Tony Blair has lunch with the press gallery: this time there’s no third way
The former PM also had good news for centrist dads everywhere.
Back in the late 1990s, Tony Blair was keen to reconcile both ends of the political spectrum with a new all-encompassing ideology. "The third way stands for a modernised social democracy, passionate in its commitment to social justice and the goals of the centre-left, but flexible innovative and forward-looking in the means to achieve them," he stated.
How times change! As the former prime minister sat down for lunch with the Westminster press gallery he was clear that his old philosophy could not quite cut the Brexit-flavoured mustard.
"As I’ve discovered every time I address groups of people on Brexit, on one thing the nation is united: do Brexit or don’t. But not half in or half out.
"This is a sentiment which unites many Leavers and Remainers. It is a belief that Britain should approach this part of the future with confidence one way or another, not remain lost in nervous indecision.
"This time there is no acceptable third way."
Blair had started off addressing the assembled lobby journalists with a couple of amusing anecdotes and a nod to his old foe at Number 11. He told Press Gallery chairman Kate McCann: "I was a bit worried when you said there’s someone you always wanted to invite here. I thought you were going to say ‘but Gordon turned me down’."
He then made comprehensive argument for a referendum on the terms of Brexit and then took questions from the hacks. First up - to Blair's evident distress - was the Express, which wanted to know if the former PM ever felt any self-doubt about his position?
“What would you really think if I said ‘no I’ve never felt any self-doubt’? Of course it’s a very, very difficult decision,” said Blair, making little attempt to disguise his disdain for the fervently pro-Brexit tabloid.
He also gave short shrift to another right wing tabloid which wanted to know if he had seen much bullying when he was running New Labour with Alastair Campbell and Peter Mandelson.
“They were a pretty angelic bunch,” replied Blair in response to a Sun journalist.
What should Theresa May do now, asked a journalist from BBC Radio 4’s PM programme. Would he go ahead with the Brexit vote if he was prime minister?
“If she can’t get this thing through she’s got to be the facilitator of finding the thing that works,” he said. “Personally, I don’t see what the point is of going down to a huge defeat. But that’s a secondary issue because the real issue is whether she is prepared to work to see what compromise has parliamentary approval. And my belief is... she’ll find there isn’t one. And that’s when my solution becomes more acceptable.”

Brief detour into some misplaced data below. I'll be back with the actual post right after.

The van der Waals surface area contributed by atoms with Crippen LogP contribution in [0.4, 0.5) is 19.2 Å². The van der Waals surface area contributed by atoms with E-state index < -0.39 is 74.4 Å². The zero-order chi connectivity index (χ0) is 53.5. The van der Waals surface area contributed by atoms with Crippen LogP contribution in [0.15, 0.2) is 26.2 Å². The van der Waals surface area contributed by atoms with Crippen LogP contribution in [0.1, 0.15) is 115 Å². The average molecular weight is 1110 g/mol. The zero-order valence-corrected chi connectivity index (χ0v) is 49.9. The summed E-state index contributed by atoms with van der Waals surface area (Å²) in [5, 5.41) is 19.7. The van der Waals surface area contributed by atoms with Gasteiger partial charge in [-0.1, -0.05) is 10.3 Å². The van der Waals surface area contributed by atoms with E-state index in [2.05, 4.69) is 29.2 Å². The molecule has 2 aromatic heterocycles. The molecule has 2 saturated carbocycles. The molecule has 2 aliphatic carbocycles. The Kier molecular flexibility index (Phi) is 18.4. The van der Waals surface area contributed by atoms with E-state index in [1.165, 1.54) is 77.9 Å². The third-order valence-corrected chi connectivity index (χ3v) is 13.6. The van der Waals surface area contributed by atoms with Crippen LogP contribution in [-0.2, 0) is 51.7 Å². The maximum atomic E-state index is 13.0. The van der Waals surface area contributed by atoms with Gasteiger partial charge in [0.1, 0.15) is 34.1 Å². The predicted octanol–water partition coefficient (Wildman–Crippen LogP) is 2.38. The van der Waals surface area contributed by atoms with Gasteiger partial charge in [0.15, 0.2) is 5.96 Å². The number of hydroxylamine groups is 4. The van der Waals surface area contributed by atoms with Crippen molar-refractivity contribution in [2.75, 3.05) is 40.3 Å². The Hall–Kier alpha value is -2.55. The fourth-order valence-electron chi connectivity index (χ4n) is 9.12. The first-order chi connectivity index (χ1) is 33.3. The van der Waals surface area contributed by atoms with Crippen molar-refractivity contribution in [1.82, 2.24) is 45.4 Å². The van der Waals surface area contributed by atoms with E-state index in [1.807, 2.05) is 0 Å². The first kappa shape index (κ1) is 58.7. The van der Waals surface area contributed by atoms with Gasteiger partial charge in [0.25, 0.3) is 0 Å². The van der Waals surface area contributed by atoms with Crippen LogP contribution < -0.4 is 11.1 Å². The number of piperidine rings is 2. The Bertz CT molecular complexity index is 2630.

When The Times asked if he was concerned about public disquiet resulting from a second referendum, Blair said it would be a rather strange spectacle:
“It’s a curious thing to riot on the streets because you’re asked for your opinion.”
Asked by Bloomberg whether centre-left types still had a place in today’s Labour party, Blair insisted that yes they did. Just don't expect the party to become less left wing any time soon.
"If someone wants to join the Labour party today, I think it's an unresolved question about whether it can return to a more centre-left, what I would call a more modern, progressive position. I don't know the answer to that. But I certainly wouldn't discourage a young person from joining."
When The Guardian asked whether Corbyn could win an election or a new centre-left party was needed, Blair gave a grudging yes while refusing to admit that he secretly wants to see a new party.
“Obviously Labour could win an election under Jeremy Corbyn, because they very nearly did last year,” he said. “I still think the Labour party would win far more easily if it was in a centre-left position.”
But at least he had some good news for any centrist dads fearing that their brand of politics is no longer in vogue.
“I still think the centre ground is the right place to win. I don’t believe, by the way, it’s gone out of fashion with the British people. It’s just gone out of fashion with British political parties and at some point it will come back in to fashion.”